May 25, 2014. Seven months after the Ministry of Defense imposed new restrictions on the sale of construction materials to the Gaza Strip – adding to the near total halt in tunnel activity by the Egyptian military last summer – Gaza’s unemployment rate spikes to 40.8%. According to figures published by the Palestinian Central Bureau of Statistics, Gaza’s unemployment rate during the first quarter of 2014 rose 6% from the previous quarter’s 38.5%, and 30% from the corresponding quarter in 2013 (when the unemployment rate was 31%).
This is the highest unemployment rate in the Gaza Strip since late 2009. About 20,600 people joined the ranks of the unemployed in Gaza, bringing the number of unemployed to 180,200, compared to 159,600 in the last quarter of 2013. By contrast, unemployment in the West Bank has not changed, remaining at 18.2%.
During the first quarter of 2014, 17,000 women joined the workforce, but at the same time 8,000 joined the ranks of the unemployed. In other words, more women entered the job market, could find work and thus were counted among the unemployed.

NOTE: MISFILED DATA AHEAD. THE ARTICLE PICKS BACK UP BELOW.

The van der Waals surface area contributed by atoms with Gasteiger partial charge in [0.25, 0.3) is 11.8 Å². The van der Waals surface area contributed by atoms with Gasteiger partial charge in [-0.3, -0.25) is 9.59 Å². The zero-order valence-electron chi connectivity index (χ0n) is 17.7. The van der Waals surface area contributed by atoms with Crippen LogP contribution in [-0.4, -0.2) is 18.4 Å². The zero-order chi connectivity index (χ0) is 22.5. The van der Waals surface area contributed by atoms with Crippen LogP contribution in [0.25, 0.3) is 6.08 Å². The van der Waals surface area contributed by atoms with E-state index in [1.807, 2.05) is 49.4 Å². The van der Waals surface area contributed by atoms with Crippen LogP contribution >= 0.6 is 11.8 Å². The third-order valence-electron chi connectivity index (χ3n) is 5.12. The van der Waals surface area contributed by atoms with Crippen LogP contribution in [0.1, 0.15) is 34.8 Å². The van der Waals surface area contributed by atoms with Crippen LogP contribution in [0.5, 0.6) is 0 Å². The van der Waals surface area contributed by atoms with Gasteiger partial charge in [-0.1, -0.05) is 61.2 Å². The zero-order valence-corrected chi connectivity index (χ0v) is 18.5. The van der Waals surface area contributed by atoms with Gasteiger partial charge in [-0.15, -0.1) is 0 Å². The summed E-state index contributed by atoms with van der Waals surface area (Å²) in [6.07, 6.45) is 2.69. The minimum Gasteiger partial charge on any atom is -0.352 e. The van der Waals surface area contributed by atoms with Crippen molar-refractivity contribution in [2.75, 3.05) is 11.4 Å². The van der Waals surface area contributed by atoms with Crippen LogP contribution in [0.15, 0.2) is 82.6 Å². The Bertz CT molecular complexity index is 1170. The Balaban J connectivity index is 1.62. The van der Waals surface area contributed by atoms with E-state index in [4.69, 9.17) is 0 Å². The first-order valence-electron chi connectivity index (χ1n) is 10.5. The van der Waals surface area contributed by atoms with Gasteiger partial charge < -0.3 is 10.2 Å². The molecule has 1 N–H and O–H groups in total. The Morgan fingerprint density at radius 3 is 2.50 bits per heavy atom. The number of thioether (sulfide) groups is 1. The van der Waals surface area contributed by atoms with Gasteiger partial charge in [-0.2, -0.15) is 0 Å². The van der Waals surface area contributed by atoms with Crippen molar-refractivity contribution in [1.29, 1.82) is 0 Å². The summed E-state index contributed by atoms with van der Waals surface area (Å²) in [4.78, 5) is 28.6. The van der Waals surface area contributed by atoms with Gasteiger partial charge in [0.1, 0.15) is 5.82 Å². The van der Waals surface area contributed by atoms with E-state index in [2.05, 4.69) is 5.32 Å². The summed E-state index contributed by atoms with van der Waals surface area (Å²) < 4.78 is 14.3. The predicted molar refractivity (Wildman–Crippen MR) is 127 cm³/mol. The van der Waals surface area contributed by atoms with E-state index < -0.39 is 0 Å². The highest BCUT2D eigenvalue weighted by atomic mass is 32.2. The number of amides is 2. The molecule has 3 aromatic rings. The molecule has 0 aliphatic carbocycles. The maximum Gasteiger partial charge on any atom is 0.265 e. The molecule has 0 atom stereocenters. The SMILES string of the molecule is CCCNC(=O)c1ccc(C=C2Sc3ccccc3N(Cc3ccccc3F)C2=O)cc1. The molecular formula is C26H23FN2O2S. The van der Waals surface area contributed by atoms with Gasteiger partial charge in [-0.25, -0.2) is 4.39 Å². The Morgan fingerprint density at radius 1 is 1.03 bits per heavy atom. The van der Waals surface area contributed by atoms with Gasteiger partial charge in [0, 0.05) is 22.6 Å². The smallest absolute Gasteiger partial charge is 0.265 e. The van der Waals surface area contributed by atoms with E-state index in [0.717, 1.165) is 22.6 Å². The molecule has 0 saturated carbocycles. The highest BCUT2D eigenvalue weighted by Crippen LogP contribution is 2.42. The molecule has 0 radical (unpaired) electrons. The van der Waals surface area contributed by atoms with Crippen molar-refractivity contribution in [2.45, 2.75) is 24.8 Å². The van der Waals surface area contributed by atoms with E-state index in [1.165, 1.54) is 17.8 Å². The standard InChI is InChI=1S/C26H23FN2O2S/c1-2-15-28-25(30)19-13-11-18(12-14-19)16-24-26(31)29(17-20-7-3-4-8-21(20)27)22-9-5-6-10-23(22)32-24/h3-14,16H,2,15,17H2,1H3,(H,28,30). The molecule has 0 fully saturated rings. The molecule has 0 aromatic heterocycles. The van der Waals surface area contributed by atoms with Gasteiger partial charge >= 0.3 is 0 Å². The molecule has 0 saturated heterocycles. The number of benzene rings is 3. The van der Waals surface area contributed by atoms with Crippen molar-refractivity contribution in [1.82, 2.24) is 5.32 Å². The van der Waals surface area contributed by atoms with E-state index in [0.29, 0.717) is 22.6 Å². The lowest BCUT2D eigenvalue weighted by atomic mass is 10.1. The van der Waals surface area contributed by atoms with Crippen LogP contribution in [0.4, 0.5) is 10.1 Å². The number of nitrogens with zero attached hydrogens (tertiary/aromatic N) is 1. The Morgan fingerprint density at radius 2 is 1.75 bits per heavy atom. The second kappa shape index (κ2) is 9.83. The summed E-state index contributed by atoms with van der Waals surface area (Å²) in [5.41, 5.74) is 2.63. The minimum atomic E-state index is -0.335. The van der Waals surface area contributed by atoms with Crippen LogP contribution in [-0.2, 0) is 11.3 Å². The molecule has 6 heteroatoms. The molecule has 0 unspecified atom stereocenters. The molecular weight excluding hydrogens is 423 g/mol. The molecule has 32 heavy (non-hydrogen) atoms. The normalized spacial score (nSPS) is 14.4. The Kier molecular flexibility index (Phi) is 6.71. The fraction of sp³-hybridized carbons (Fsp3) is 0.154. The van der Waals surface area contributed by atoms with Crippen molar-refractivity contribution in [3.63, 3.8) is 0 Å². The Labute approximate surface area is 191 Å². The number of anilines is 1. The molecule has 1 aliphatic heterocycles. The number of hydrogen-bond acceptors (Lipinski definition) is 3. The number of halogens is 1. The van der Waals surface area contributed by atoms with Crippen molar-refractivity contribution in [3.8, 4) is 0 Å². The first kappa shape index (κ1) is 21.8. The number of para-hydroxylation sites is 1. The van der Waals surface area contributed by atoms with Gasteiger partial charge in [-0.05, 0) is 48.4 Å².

The unemployment rate among young people (15-29) in Gaza is 58.2%. The rate of women’s unemployment in Gaza is 52.4%, compared to 37.4% among men.
Gaza’s labor force includes 44.8% of its population over the age of 15 – about 441,400 people, including 100,000 women (20.5%) and 341,400 men (68.5%).
The construction industry, which has suffered a blow due to the near total closure of the Gaza-Egypt tunnels and Israel’s decision to impose severe restrictions on the sale of construction materials to Gaza, saw the sharpest decline in jobs. It’s been seven months since Israel imposed a blanket ban on the sale of construction materials to the private sector in Gaza and restricted the entrance of cement, steel and gravel to international aid organizations working in Gaza after the discovery of a tunnel near Kibbutz Ein Hashlosha on October 13, 2013. Most construction workers in Gaza were employed in the private sector.
According to the Palestinian Central Bureau of Statistics, in mid-2013, prior to the closure of the tunnels to Egypt, 24,200 individuals worked in the construction sector. Today, it employs only 6,800 people. Between the second half of last year and the end of the first quarter of 2014, about 17,400 individuals who had made their living in the construction sector lost their jobs.